Will Bankruptcy Hurt My Credit Score?

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The thought of having to file bankruptcy can be scary. Friends and family will tell you not to file bankruptcy because it will hurt your credit score. You may even read articles online written by well intentioned authors telling you not to file bankruptcy because it will hurt your credit score. So you may be wondering: “Will bankruptcy hurt my credit score?”Bankruptcy and Credit Score

Filing bankruptcy will not always hurt your credit score and in fact, in many instances it can actually help you credit score. You may find that last statement hard to believe but it is true. It all depends on where your credit score is when you file bankruptcy. So the first thing to do is look at what your credit score is right now. This may be something you have been avoiding, but it is the first step on the road to financial freedom. You must face your situation.  One place that I recommend you start is to set up a free account at Credit Karma. You can get to their website by going to www.creditkarma.com.

Now that you have your credit score, let’s talk about how bankruptcy will affect your credit score. If you are starting with a credit score of 700 or higher, bankruptcy will definitely affect your credit score and make it go lower. However, if you are like most of my clients and are starting with a credit score below 600, bankruptcy will likely not hurt your credit score and will probably help your credit score. I will give you a real life example from one of my clients. In 2013 his credit score was 498 right before filing bankruptcy. Twelve months after the bankruptcy was filed, we checked his credit score again and it was 639! His score had gone up 141 points AFTER he filed bankruptcy. It gets even better. We checked his credit score again in another twelve months, so two years after filing bankruptcy, and his credit score was 716! In just two years after filing bankruptcy, his credit score went from 498 to 716.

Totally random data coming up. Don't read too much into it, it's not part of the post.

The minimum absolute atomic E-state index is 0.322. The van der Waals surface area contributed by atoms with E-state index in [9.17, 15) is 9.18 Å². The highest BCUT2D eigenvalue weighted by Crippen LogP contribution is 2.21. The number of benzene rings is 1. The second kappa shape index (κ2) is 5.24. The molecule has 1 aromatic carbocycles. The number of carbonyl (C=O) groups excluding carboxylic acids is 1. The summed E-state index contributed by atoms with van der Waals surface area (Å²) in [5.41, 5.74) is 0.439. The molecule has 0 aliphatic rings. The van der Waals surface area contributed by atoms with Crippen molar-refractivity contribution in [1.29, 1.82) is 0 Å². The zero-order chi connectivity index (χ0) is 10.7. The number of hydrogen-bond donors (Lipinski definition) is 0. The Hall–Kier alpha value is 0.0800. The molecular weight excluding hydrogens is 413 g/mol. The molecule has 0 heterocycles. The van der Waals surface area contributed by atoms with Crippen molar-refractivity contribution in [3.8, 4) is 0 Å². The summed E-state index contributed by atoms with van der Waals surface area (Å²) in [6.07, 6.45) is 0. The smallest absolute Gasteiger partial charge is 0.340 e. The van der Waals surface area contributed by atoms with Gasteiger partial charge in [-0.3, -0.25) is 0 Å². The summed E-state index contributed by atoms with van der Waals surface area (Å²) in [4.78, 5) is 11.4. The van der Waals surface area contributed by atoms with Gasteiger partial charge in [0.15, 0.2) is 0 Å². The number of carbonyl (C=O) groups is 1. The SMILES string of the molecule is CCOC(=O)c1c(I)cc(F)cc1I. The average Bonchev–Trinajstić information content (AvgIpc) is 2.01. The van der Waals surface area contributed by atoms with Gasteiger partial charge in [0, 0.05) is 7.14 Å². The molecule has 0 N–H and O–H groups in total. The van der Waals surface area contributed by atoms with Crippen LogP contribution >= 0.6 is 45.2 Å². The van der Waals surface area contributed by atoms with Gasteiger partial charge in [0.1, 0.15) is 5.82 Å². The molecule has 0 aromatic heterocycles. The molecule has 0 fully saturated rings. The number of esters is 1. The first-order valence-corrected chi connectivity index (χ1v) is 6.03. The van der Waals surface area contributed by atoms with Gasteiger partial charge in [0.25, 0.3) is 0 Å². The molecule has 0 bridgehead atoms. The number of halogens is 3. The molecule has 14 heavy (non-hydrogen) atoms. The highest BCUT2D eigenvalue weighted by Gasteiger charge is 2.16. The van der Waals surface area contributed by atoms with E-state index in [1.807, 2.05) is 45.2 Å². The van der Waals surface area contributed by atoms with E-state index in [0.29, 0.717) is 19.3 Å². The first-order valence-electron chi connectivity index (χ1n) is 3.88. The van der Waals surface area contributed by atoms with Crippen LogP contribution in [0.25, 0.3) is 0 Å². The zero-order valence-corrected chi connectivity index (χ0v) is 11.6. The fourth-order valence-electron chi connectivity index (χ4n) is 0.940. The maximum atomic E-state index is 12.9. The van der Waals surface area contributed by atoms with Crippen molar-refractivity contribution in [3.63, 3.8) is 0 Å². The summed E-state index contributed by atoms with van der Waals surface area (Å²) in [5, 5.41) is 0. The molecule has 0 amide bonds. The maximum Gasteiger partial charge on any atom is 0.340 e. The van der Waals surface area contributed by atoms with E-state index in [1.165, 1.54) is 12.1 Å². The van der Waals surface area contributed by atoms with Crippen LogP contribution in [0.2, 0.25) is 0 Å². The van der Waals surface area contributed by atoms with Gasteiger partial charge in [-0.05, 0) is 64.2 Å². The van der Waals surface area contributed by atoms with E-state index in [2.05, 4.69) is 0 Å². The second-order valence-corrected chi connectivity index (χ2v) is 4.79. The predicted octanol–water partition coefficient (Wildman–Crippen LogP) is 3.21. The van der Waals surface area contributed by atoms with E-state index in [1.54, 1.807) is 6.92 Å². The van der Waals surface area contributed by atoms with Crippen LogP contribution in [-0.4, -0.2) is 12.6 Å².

I must inform you that this doesn’t happen in every situation, but my experience is that in the vast majority of cases, if you start with a credit score under 600, you can achieve a credit score of over 700 within two years of your bankruptcy filing. Of course there are some simple steps that need to be followed and you must not get back into a pattern of maxing out your credit cards after bankruptcy or having late payments after bankruptcy.

So if you have been avoiding filing bankruptcy because you think it will hurt your credit score, get your credit score at Credit Karma and then give me a call so we can see if bankruptcy is the right option for you.

I can be reached at 480-809-1014 or you can email me at richard@dworniklawaz.com.

 

 

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